In every sector, uptime, reliability and consistent high performance are top priorities for the owners and operators of machinery. Maximising the total
productivity of an asset requires a lifecycle approach, starting with a robust design and high quality components, and extending through manufacturing,
installation and commissioning, and operations and maintenance.
With expertise in rotating equipment that dates back to 1907, SKF has developed a comprehensive range of tools and services designed to help users get the best out of their machines at every stage in that lifecycle. The company’s latest offerings take full advantage of advanced digital technologies – from network connected devices and sensors to comprehensive cloud-based analysis and support capabilities.
A reliable, cost-effective machine design begins with the selection, specification and configuration of In every sector, uptime, reliability and consistent high performance are top priorities for the owners and operators of machinery. Maximising the total productivity of an asset requires a lifecycle approach, starting with a robust design and high quality components, and extending through manufacturing, installation and commissioning, and operations and maintenance.
In the Knowledge Centre, users can find calculation and selection tools for bearings, seals, linear motion systems and a host of other machine components. They can download CAD models of SKF components and systems, and access user-friendly tools to aid the set-up of configurable products such as lubrication systems.
The shift to condition-based maintenance is one of the most powerful ways users can improve the lifetime value of their assets. The approach has the potential to dramatically reduce both planned and unplanned downtime, keeping machines working better for longer.
SKF is the ideal partner to help companies at every step in their transition to predictive, condition-based maintenance. Its offering begins with a wide range of hand-held or permanently installed instruments to facilitate the collection and analysis of machine performance data. The company’s range of powerful but easy-to-use basic condition monitoring tools is ideal for operator-driven reliability programmes. It includes infrared thermometers, hand-held tachometers, noise and vibration sensors, endoscopes, thermal imaging systems, electrical testing devices and oil analysis tools.
By connecting production assets to their networks, companies can extend their data-driven machine performance and reliability programmes to the next level. Networked sensors and computing capabilities allow owners to automate machine monitoring activities and take advantage of powerful analytics capabilities.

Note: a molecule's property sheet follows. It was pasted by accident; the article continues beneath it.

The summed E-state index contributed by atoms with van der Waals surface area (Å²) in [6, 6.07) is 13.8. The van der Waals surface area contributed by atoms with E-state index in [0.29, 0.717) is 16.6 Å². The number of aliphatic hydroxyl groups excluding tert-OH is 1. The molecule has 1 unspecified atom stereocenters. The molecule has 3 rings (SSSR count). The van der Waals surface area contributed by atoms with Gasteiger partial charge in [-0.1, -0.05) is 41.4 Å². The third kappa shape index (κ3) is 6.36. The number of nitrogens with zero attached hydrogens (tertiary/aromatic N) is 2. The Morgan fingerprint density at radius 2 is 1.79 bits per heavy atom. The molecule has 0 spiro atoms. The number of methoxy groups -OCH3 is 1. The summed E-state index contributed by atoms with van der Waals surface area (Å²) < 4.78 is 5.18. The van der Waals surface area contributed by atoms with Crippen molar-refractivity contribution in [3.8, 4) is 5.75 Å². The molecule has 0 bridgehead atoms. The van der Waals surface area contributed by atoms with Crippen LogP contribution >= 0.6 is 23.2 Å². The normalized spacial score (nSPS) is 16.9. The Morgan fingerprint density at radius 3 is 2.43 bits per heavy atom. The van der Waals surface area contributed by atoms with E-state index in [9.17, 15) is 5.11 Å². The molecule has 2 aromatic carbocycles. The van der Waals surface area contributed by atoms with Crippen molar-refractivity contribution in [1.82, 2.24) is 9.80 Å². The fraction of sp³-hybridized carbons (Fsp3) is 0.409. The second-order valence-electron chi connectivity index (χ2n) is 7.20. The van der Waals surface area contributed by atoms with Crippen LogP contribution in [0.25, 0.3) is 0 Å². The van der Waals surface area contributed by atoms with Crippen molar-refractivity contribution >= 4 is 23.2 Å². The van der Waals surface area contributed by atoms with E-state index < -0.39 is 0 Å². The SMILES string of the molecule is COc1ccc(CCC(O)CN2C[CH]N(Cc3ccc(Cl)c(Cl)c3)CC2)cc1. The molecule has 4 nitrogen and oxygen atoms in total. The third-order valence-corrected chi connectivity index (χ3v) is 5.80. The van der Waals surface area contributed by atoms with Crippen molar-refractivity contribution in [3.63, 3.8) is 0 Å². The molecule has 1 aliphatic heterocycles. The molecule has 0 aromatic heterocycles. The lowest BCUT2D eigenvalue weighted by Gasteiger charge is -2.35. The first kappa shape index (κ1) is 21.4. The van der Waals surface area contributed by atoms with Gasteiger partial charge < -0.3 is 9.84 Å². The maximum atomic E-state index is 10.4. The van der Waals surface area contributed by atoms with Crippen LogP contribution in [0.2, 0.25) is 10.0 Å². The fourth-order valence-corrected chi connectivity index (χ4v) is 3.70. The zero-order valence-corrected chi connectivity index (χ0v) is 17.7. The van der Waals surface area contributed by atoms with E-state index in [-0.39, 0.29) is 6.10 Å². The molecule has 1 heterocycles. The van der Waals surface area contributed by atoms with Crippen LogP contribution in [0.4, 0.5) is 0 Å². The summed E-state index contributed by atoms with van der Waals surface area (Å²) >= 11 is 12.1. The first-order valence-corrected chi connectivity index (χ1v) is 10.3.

The new SKF Multilog IMx-8 machine health monitoring platform, for example, is a compact, easy-to-use device that can collect data from multiple sensors and communicate with external systems over a wide range of network interfaces. In on-line mode, the IMx-8 can be used in conjunction with the SKF @ptitude Monitoring Suite for a completely integrated approach to condition monitoring that allows fast, efficient and reliable storage, manipulation and retrieval of large amounts of complex machine and plant information.
This data can also be collected and analysed locally using the SKF Microlog portable data collector/analyser to provide advanced warning of developing problems such as bearing damage, imbalance and lubrication problems, which can be reported in good time to relevant on-site personnel. Moreover, SKF Microlog can be used in conjunction with the IMx-8 running SKF @ptitude Observer software to provide a complete system for early fault detection and prevention, ultimately improving machine reliability and availability
Expertise on demand
Networked condition monitoring doesn’t have to stay within the walls of the organisation. The SKF Industry 4.0 and Industrial Internet of Things initiative starts at the machine itself, where ‘smart’ bearing technologies using embedded sensors and self-powered wireless technologies enable real-time condition monitoring data to be transmitted to a variety of receiving devices and subsequently to the Cloud via Internet connections. Remotely located maintenance experts can apply analytical software tools to this huge reservoir of machine condition information to generate instantaneous machine condition reports and identify trends that might indicate an impending problem.
SKF has built dedicated capabilities to offer this kind of 24/7 online machine monitoring service in a number of industry sectors,including marine and offshore operations, and wind energy. The company is now extending similar monitoring and diagnostic services to a much wider range of sectors, and launching new tools and applications to dramatically simplify the work required to put condition monitoring data online.
Launching this spring, for example, the new SKF Enlight QuickCollect sensor is a simple and robust hand-held unit that monitors both vibration and temperature, transmitting this data wirelessly to a mobile device. From there, users can choose between two analysis options. An entry- level app called SKF QuickCollect allows users to capture and store diagnostic data for subsequent analysis. Alternatively, a second app, SKF DataCollect, offers users an upgrade path to extended diagnostic capabilities, customised forms for the collection and display of all types of inspection and process data, and the ability to register for, and connect to, the SKF Cloud for access to SKF’s remote expert services.
The SKF DataCollect app also provides automated diagnostic features based on ISO standards, regulatory inspections for compliance, report generation, date and time stamping and compatibility with SKF @ptitude Inspector software.
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